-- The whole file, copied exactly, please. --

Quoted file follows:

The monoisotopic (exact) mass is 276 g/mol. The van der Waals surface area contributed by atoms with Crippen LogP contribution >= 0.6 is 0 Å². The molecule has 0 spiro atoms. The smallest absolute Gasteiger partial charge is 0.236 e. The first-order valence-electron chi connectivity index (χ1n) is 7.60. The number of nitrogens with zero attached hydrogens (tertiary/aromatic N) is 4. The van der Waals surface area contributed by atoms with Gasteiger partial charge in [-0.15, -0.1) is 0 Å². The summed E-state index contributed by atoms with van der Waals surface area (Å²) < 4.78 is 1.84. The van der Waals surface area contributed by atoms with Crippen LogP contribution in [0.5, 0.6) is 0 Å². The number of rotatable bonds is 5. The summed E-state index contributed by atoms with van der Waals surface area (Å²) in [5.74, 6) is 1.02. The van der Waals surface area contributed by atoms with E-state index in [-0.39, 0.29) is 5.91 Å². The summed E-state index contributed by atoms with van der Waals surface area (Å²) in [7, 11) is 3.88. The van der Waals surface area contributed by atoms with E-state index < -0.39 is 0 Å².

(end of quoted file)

The monoisotopic (exact) mass is 276 g/mol. The van der Waals surface area contributed by atoms with Crippen LogP contribution >= 0.6 is 0 Å². The molecule has 0 spiro atoms. The smallest absolute Gasteiger partial charge is 0.236 e. The first-order valence-electron chi connectivity index (χ1n) is 7.60. The number of nitrogens with zero attached hydrogens (tertiary/aromatic N) is 4. The van der Waals surface area contributed by atoms with Gasteiger partial charge in [-0.15, -0.1) is 0 Å². The summed E-state index contributed by atoms with van der Waals surface area (Å²) < 4.78 is 1.84. The van der Waals surface area contributed by atoms with Crippen LogP contribution in [0.5, 0.6) is 0 Å². The number of rotatable bonds is 5. The summed E-state index contributed by atoms with van der Waals surface area (Å²) in [5.74, 6) is 1.02. The van der Waals surface area contributed by atoms with E-state index in [-0.39, 0.29) is 5.91 Å². The summed E-state index contributed by atoms with van der Waals surface area (Å²) in [7, 11) is 3.88. The van der Waals surface area contributed by atoms with E-state index < -0.39 is 0 Å².